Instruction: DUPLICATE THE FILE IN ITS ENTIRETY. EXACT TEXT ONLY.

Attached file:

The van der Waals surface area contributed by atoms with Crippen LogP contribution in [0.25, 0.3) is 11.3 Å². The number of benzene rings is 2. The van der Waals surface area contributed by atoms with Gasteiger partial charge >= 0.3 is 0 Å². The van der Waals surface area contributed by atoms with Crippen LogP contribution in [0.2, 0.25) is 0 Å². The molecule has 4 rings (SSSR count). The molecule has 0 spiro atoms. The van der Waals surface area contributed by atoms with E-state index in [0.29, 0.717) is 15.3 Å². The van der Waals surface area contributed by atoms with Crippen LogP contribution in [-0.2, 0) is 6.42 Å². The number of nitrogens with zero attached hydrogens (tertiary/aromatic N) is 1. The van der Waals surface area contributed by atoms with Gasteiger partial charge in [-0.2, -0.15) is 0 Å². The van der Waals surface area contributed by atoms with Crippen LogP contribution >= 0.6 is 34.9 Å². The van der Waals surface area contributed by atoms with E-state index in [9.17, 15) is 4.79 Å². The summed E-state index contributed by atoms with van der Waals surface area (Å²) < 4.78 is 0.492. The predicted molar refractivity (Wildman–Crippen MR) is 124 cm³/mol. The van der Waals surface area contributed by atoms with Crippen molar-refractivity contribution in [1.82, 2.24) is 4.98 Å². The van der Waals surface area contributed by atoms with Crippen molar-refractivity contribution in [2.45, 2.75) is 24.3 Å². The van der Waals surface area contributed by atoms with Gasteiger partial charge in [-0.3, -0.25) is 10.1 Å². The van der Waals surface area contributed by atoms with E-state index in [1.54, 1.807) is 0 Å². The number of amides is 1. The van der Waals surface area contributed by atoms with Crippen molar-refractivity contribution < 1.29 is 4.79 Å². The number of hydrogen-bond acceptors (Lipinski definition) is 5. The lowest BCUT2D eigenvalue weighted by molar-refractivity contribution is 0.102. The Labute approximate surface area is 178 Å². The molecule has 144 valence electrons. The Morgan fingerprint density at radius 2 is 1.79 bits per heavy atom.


The van der Waals surface area contributed by atoms with Crippen LogP contribution in [0.25, 0.3) is 11.3 Å². The number of benzene rings is 2. The van der Waals surface area contributed by atoms with Gasteiger partial charge >= 0.3 is 0 Å². The van der Waals surface area contributed by atoms with Crippen LogP contribution in [0.2, 0.25) is 0 Å². The molecule has 4 rings (SSSR count). The molecule has 0 spiro atoms. The van der Waals surface area contributed by atoms with E-state index in [0.29, 0.717) is 15.3 Å². The van der Waals surface area contributed by atoms with Crippen LogP contribution in [-0.2, 0) is 6.42 Å². The number of nitrogens with zero attached hydrogens (tertiary/aromatic N) is 1. The van der Waals surface area contributed by atoms with Gasteiger partial charge in [-0.2, -0.15) is 0 Å². The van der Waals surface area contributed by atoms with Crippen LogP contribution >= 0.6 is 34.9 Å². The van der Waals surface area contributed by atoms with E-state index in [9.17, 15) is 4.79 Å². The summed E-state index contributed by atoms with van der Waals surface area (Å²) < 4.78 is 0.492. The predicted molar refractivity (Wildman–Crippen MR) is 124 cm³/mol. The van der Waals surface area contributed by atoms with Crippen molar-refractivity contribution in [1.82, 2.24) is 4.98 Å². The van der Waals surface area contributed by atoms with Crippen molar-refractivity contribution in [2.45, 2.75) is 24.3 Å². The van der Waals surface area contributed by atoms with Gasteiger partial charge in [-0.3, -0.25) is 10.1 Å². The van der Waals surface area contributed by atoms with E-state index in [1.54, 1.807) is 0 Å². The number of amides is 1. The van der Waals surface area contributed by atoms with Crippen molar-refractivity contribution < 1.29 is 4.79 Å². The number of hydrogen-bond acceptors (Lipinski definition) is 5. The lowest BCUT2D eigenvalue weighted by molar-refractivity contribution is 0.102. The Labute approximate surface area is 178 Å². The molecule has 144 valence electrons. The Morgan fingerprint density at radius 2 is 1.79 bits per heavy atom.